To say I was enthusiastic is an understatement. I WANTED this job. I was passionate about building something new for such a legendary brand and I saw the role as an incredible career opportunity to train me as a manager. For the first year, it was like working for a start-up business but within a well-established corporate structure. 80-100 hour weeks. Fail fast, fail often. Baptism by fire. Lots of travel and lots of networking intra-company. It was a continuous state of prototyping and I learned an incredible amount with every mistake and every success. I managed a team that included an art curator, a materials specialist, and assistants, who helped me implement a global decorative programme for Tiffany stores and offices for close to six years. Some of my favourite projects included the store locations on Champs-Elysées in Paris, Pařížská in Prague, Soho in NYC, and Design District in Miami.

Savannah, graduate school part two, and remote work

After almost a decade in New York, I was ready for a change of scenery and took the role of Director of Exhibitions Initiatives at the Savannah College of Art and Design in Savannah, GA. I managed programs for the college’s events and museum exhibitions and my work evolved further into the digital space as these programs needed creative content built across different platforms. My largest project saw me as an art consultant and curator for the Mercedes-Benz Stadium Art Collection in Atlanta, GA.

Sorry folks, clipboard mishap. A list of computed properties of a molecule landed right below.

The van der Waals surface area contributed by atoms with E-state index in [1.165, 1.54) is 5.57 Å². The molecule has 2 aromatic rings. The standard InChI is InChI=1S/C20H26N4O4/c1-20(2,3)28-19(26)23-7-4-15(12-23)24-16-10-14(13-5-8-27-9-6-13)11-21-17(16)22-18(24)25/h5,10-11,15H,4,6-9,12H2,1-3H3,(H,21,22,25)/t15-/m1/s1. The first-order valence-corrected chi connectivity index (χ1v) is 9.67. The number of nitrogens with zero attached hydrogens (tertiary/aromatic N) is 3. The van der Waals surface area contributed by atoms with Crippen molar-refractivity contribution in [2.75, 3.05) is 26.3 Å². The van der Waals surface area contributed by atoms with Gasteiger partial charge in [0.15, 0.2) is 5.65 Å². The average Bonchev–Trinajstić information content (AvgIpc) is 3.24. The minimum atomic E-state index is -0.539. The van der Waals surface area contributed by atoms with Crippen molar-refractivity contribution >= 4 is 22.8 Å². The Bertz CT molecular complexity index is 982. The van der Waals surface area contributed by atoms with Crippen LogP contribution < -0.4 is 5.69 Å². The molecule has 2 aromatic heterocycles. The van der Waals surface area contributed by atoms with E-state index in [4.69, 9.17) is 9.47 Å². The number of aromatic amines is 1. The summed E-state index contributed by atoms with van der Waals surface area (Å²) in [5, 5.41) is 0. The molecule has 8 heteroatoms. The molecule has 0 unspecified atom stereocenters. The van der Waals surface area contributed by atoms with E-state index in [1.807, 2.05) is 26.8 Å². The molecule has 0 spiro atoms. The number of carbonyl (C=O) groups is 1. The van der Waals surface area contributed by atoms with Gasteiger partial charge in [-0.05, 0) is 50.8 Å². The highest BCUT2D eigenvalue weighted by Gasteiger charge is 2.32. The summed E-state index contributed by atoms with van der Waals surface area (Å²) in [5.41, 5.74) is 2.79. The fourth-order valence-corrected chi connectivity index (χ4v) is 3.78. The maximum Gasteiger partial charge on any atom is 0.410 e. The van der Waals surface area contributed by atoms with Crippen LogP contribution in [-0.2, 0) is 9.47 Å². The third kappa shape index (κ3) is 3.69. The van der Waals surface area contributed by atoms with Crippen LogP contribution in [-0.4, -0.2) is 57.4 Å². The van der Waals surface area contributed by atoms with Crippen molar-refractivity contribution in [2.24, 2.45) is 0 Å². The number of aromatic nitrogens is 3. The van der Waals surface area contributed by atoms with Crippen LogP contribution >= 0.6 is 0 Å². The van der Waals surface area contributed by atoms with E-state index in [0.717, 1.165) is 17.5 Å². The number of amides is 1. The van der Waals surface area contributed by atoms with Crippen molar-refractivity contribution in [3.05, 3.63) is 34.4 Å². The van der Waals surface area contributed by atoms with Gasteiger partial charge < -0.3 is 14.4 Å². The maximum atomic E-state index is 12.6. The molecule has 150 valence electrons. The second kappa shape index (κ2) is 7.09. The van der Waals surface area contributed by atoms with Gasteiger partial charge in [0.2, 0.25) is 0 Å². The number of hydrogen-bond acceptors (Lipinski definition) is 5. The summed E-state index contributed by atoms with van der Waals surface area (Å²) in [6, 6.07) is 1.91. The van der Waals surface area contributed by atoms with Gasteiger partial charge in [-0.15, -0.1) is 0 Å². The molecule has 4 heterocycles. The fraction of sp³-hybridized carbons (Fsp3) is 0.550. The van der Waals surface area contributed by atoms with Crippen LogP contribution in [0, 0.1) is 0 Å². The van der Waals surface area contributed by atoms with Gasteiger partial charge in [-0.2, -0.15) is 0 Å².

Over the course of two years, I sourced, pitched, and managed an array of public and private art commissions for the stadium’s various interior and exterior spaces. It was an opportunity to display artwork to an audience of thousands in a venue not traditionally considered for an art collection. Brand design and development were still important factors as the collection was not only a reflection of the client’s values but also a nod to the community of Atlanta. Some of my favourite commissions included the iconic mascot sculpture by Hungarian artist Gabor Miklos Szoke, an experimental light installation (using AI) by Random International, and a community-wide participatory art commission called Scrollathon by Steven and William Ladd.